(Forbes) Being the chief executive has its privileges. And one of them may be a blissful ignorance of your company's data breach risks.
According to a study to be released Tuesday by the privacy-focused Ponemon Institute, companies' chief executives tend to value cybersecurity just as--if not more--highly than their executive colleagues. But compared to lower-level execs, CEOs also tend to underestimate the frequency of cyberthreats their organization faces.
The survey, which was funded by cybersecurity firm Ounce Labs, asked 213 senior executives about their perceptions of data breach risks. Among those respondents, just 17% of CEOs said their company faced attempts by cybercriminals to steal data at least once every hour, compared with 33% of other executives. By contrast, nearly 50% of CEOs said their company experienced an attack "rarely"--less than once a week--while only 32% percent of other executives reported the same frequency of cyberthreats.
That disconnect, says Ponemon founder and lead researcher Larry Ponemon, isn't a matter of CEOs not valuing cybersecurity. On the contrary, about 77% of chief execs said that preventing cyber attacks and insider data theft was "important or very important" compared with just 51% of other respondents.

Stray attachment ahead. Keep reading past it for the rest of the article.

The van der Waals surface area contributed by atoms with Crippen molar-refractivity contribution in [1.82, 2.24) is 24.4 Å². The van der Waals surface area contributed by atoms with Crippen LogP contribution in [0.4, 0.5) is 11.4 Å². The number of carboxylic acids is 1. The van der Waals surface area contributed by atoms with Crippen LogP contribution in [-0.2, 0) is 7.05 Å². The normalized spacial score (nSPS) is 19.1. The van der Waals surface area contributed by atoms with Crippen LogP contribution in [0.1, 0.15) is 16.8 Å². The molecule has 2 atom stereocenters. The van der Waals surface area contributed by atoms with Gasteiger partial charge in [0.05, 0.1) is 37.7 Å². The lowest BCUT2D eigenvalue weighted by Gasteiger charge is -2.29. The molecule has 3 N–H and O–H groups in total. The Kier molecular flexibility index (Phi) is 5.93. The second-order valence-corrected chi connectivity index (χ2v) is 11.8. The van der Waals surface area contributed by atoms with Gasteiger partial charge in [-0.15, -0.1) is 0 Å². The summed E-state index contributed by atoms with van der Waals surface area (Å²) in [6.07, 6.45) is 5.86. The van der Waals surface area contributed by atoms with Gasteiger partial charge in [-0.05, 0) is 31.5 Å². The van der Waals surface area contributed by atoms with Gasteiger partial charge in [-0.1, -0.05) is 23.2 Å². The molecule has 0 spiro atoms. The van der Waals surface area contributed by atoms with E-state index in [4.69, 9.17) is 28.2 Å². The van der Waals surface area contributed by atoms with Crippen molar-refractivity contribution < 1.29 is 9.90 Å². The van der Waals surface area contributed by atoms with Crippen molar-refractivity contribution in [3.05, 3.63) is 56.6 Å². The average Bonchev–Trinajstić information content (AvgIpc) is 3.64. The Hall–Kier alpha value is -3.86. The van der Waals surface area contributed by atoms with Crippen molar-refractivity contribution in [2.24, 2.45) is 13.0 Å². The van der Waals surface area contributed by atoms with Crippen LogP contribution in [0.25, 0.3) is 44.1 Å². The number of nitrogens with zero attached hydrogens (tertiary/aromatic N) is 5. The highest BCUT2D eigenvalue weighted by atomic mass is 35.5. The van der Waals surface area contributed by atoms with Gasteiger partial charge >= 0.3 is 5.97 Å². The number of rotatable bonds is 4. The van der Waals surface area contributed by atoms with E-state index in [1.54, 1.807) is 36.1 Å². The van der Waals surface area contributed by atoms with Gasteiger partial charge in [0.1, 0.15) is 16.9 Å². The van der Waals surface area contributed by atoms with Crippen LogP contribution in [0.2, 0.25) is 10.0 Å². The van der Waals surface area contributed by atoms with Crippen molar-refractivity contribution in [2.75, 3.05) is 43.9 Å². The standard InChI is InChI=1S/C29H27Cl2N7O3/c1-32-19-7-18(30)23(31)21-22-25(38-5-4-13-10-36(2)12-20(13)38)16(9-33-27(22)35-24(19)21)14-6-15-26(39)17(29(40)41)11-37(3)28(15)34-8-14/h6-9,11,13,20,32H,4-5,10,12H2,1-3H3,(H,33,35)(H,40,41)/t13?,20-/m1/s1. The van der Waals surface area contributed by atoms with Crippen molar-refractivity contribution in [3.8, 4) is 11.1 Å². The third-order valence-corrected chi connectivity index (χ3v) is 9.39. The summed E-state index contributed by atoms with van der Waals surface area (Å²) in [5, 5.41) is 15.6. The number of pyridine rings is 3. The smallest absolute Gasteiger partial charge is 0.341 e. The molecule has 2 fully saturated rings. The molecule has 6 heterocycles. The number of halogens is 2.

But Ponemon says that CEOs' staffs may not tell them the full extent of a company's data risks. "Even in the most transparent of companies, there's a bit of hesitance to give the CEO a report of vulnerabilities or even small breaches," says Ponemon. "We don't know how much filtering of bad news happens that keeps CEOs from hearing some of the darker secrets."
There's plenty of evidence to support the views of the survey's more paranoid respondents. Cybersecurity firms, such as Finland's F-Secure, detect more than 20,000 new variations of malicious software churned out by hackers every day. In fact, the rate of publicly known data breaches has been steadily rising for years, with 646 breaches recorded in 2008, a 46% increase over 2007, according to the Identity Theft Resource Center.
In January, Princeton, N.J.-based payment processor Heartland Payment Systems revealed that it had been the victim of a cybercriminal operation that had gained access to as many as 100 million credit card numbers, potentially the largest data breach of all time.
Despite that sort of high-profile hack, the CEOs interviewed in Ponemon's survey seemed especially unconcerned about cybercrime as a source of data breaches. While 31% named stolen PCs or thumb drives as a source of data loss, only 3% cited malicious hackers as the top threat for their company's data security--about a fifth as many as the lower level employees who cited cybercriminals as the most important threat.